This year’s award went to Evgeniya Khokhlova, who represents the Russian Association of Forwarding and Logistic Organizations and is a specialist in project logistics at SVH-Freight.Khokhlova beat three other regional finalists selected from entrants around the world. Her prize is two one-week training sessions with insurance and risk management service provider TT Club at one of its regional headquarters in London, New Jersey or Hong Kong.The other three finalists were: Enos Chapara, tracking and documentation agent at Bollore Transport and Logistics Zimbabwe, representing Shipping and Forwarding Agents’ Association of Zimbabwe; Rachel van Harmelen, business unit sales manager at DSV Panalpina in Canada, representing the Canadian International Freight Forwarders Association; and Phillip Burgess, South Island manager at Burnard International in New Zealand, representing Customs Brokers and Freight Forwarders Federation of New Zealand.The TT Club-sponsored 2020 YIFFY Award will be presented at next year’s FIATA Congress in Busan, South Korea on October 19-24.YIFFY candidates must submit a 6,000-word dissertation outlining the pertinent details of an import and export shipment from their native country. The four finalists will then present their dissertations in person to a panel of judges at the Congress, where the overall winner will be selected.www.ttclub.comfiata.com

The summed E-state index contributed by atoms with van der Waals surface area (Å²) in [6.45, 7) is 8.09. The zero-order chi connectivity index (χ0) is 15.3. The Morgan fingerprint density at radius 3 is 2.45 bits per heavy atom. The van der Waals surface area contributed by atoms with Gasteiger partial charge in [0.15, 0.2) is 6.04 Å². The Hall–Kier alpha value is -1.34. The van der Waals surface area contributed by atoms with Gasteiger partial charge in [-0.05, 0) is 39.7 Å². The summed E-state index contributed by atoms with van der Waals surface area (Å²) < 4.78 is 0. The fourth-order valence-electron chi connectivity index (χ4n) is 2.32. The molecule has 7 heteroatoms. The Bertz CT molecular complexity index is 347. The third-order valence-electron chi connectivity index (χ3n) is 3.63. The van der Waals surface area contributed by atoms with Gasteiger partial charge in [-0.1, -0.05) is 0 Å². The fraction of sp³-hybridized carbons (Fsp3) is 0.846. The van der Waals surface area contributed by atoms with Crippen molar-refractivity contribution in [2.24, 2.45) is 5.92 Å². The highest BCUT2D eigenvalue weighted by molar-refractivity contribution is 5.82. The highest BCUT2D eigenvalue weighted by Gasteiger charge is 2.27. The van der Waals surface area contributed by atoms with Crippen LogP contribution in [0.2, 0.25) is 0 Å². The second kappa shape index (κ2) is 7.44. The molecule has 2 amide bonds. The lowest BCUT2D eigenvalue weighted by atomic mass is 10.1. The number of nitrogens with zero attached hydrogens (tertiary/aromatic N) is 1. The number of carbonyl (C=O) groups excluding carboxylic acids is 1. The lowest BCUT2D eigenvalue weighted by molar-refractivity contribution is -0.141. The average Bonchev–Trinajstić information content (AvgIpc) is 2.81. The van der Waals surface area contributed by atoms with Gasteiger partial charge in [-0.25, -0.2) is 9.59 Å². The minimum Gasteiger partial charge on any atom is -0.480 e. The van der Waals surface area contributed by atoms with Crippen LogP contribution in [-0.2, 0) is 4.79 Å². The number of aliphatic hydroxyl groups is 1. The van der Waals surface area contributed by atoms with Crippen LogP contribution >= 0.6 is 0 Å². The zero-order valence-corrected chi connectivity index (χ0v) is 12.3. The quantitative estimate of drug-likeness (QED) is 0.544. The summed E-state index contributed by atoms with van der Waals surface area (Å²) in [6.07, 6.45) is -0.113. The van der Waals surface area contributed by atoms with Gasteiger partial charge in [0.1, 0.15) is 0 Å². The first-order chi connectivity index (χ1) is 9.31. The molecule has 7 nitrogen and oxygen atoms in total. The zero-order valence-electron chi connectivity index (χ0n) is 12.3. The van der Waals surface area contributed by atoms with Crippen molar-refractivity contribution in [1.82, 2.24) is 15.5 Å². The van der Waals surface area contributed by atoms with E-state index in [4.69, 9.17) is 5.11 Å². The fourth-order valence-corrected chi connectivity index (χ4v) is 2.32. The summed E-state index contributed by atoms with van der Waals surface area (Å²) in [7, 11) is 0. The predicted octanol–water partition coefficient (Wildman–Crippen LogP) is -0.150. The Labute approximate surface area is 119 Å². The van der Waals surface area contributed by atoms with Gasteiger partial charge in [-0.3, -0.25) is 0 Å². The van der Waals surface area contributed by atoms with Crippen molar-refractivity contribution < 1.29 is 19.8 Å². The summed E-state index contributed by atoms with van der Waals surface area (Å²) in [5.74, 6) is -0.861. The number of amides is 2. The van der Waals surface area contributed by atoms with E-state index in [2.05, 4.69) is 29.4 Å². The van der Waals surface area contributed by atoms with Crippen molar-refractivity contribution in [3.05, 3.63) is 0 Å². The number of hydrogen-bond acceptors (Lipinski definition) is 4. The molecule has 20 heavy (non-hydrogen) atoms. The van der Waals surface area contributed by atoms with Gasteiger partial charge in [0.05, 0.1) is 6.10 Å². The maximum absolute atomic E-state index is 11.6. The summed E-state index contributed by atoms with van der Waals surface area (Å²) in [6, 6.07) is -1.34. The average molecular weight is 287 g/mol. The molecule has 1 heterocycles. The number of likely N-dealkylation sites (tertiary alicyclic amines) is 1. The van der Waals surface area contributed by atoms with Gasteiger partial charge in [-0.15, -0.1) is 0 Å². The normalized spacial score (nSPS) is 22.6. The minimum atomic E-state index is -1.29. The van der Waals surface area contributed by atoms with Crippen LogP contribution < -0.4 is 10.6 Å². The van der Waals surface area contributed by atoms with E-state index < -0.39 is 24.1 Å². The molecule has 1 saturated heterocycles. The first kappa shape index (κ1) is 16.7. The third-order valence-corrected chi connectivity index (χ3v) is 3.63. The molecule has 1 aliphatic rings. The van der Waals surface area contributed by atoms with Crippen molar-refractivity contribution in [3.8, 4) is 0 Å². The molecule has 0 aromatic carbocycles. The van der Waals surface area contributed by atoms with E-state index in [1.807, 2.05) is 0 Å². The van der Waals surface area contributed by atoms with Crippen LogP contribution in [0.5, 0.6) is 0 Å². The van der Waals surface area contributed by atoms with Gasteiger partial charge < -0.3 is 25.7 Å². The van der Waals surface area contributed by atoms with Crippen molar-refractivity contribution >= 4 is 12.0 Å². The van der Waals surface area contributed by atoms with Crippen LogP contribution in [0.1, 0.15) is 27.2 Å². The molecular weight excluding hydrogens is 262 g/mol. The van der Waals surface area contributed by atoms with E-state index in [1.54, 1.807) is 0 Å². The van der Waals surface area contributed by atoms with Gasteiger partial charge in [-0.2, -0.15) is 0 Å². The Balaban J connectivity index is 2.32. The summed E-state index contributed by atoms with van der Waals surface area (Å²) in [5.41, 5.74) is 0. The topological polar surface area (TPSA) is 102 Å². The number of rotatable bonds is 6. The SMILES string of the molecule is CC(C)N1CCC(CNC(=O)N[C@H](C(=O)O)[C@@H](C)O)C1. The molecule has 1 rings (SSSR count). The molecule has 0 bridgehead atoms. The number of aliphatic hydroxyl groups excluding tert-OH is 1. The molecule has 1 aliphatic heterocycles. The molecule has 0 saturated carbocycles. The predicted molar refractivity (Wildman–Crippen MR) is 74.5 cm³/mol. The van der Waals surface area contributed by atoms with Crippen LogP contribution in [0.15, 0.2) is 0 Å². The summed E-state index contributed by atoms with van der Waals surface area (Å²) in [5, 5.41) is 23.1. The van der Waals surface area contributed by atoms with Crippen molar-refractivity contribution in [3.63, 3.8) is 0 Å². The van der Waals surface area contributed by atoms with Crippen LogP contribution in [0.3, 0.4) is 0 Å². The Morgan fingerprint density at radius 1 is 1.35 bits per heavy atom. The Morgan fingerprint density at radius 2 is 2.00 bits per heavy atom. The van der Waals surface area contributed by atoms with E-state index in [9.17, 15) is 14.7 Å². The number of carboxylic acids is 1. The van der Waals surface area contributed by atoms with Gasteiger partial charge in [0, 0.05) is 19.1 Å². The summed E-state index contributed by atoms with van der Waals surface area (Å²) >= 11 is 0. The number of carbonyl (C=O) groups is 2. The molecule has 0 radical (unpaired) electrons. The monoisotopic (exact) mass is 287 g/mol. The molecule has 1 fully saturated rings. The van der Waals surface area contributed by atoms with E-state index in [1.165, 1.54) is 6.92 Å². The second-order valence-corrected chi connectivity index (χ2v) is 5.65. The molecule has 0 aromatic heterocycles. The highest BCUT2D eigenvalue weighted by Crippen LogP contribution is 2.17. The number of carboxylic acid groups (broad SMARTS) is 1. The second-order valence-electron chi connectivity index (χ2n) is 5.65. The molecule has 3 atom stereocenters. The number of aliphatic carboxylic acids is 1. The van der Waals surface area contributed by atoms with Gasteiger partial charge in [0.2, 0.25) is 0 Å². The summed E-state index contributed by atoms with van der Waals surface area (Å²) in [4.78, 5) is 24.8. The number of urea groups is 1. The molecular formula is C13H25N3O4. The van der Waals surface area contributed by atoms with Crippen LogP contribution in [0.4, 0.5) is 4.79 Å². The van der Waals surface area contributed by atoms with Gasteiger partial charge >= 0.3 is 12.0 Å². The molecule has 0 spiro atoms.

I recall reviewing season 1 of Ride Upon The Storm (Herrens Veje in its native Danish) back in January 2019 and remarking that this isn’t a crime show at all. At the time, it was unusual for Walter Presents to offer us anything that didn’t involve a gruesome murder or twenty; but these days, WP have widened their net to incorporate more and more drama of all types and genres; including family dramas like this.If you want to avoid spoilers for Ride Upon the Storm, stop reading now.For Season 2 of RUTS, there are still no murders – not yet, at least – but there is more family intrigue for Johannes Krogh (the masterful Lars Mikkelsen) and his dysfunctional clan.Credit: Tine Harden / Walter PresentsIt’s 18 months since the death of August (Johannes’ son), who walked in front of a lorry in the Danish countryside at the end of Season 1. Christian (Johannes’ other son), who was with August that fateful day, is immersing himself in his new self-help book, trying to cope with the guilt of being unable to prevent August’s death. Johannes is coping with troubles of his own, as August’s church is on the verge of being sold to the Muslim community, causing discord and anger from some parishioners in Brovang – a view Johannes is not unsympathetic with and one which the tabloids are quick to promote and exploit for a good storyline. As he admits to colleagues, that church is all that he has left of his son and he doesn’t want it sold to anyone – be it Aldi or Allah.Johannes’ wife, Elisabeth – played sublimely by Eleonora Jørgensen, winner of two best actress awards at the Danish Film Awards – is undergoing therapy as a result of the breakdown of her marriage to Johannes. They’re still living together, but they’re no longer intimate; and she struggles to cope with his moods and temper, whilst still mourning the loss of her son.Credit: Tine Harden / Walter PresentsElsewhere, Emilie – August’s widow – has decided that their young child will not be baptised in church, but instead has chosen to have a non-religious naming ceremony; something that further distances her from her father-in-law.This is rousing stuff. It’s exquisitely acted throughout, particularly by Jørgensen and Mikkelsen. In addition, the characterisation is so beautifully rounded, it’s an absolute joy to watch. Take Johannes as an example – he’s a violent, dinosaur of a man, and yet when his daughter-in-law stops him from seeing his grandson, you cannot help but feel sorry for the man. The scriptwriting is top-drawer; and everything from the musical score to the camerawork are faultless too. It is proof that you don’t need flash and crash to create quality drama.Walter Presents: Ride Upon the Storm launches on Channel 4 at 11pm on 5th April and the boxset is available via All4 immediately after the transmission of first episode.